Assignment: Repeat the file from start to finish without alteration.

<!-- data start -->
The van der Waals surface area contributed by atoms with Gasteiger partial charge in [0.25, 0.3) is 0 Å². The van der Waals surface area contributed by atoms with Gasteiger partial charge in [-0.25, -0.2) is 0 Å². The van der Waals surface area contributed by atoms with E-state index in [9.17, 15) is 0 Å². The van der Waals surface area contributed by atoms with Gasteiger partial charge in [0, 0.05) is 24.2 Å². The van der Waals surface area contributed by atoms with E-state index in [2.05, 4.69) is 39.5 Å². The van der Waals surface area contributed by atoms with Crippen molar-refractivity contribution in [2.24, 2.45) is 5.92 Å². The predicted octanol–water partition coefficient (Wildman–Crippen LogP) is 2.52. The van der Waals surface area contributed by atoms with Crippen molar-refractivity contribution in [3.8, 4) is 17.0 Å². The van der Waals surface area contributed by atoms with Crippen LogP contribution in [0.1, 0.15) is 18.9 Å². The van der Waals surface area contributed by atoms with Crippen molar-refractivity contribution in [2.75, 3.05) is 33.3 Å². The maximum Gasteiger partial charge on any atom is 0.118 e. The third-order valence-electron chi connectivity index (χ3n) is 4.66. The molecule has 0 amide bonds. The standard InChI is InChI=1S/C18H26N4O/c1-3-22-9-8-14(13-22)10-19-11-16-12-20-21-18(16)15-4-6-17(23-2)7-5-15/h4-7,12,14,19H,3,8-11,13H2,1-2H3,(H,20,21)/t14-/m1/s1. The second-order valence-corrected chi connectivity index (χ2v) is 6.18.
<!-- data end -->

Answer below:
The van der Waals surface area contributed by atoms with Gasteiger partial charge in [0.25, 0.3) is 0 Å². The van der Waals surface area contributed by atoms with Gasteiger partial charge in [-0.25, -0.2) is 0 Å². The van der Waals surface area contributed by atoms with E-state index in [9.17, 15) is 0 Å². The van der Waals surface area contributed by atoms with Gasteiger partial charge in [0, 0.05) is 24.2 Å². The van der Waals surface area contributed by atoms with E-state index in [2.05, 4.69) is 39.5 Å². The van der Waals surface area contributed by atoms with Crippen molar-refractivity contribution in [2.24, 2.45) is 5.92 Å². The predicted octanol–water partition coefficient (Wildman–Crippen LogP) is 2.52. The van der Waals surface area contributed by atoms with Crippen molar-refractivity contribution in [3.8, 4) is 17.0 Å². The van der Waals surface area contributed by atoms with Crippen LogP contribution in [0.1, 0.15) is 18.9 Å². The van der Waals surface area contributed by atoms with Crippen molar-refractivity contribution in [2.75, 3.05) is 33.3 Å². The maximum Gasteiger partial charge on any atom is 0.118 e. The third-order valence-electron chi connectivity index (χ3n) is 4.66. The molecule has 0 amide bonds. The standard InChI is InChI=1S/C18H26N4O/c1-3-22-9-8-14(13-22)10-19-11-16-12-20-21-18(16)15-4-6-17(23-2)7-5-15/h4-7,12,14,19H,3,8-11,13H2,1-2H3,(H,20,21)/t14-/m1/s1. The second-order valence-corrected chi connectivity index (χ2v) is 6.18.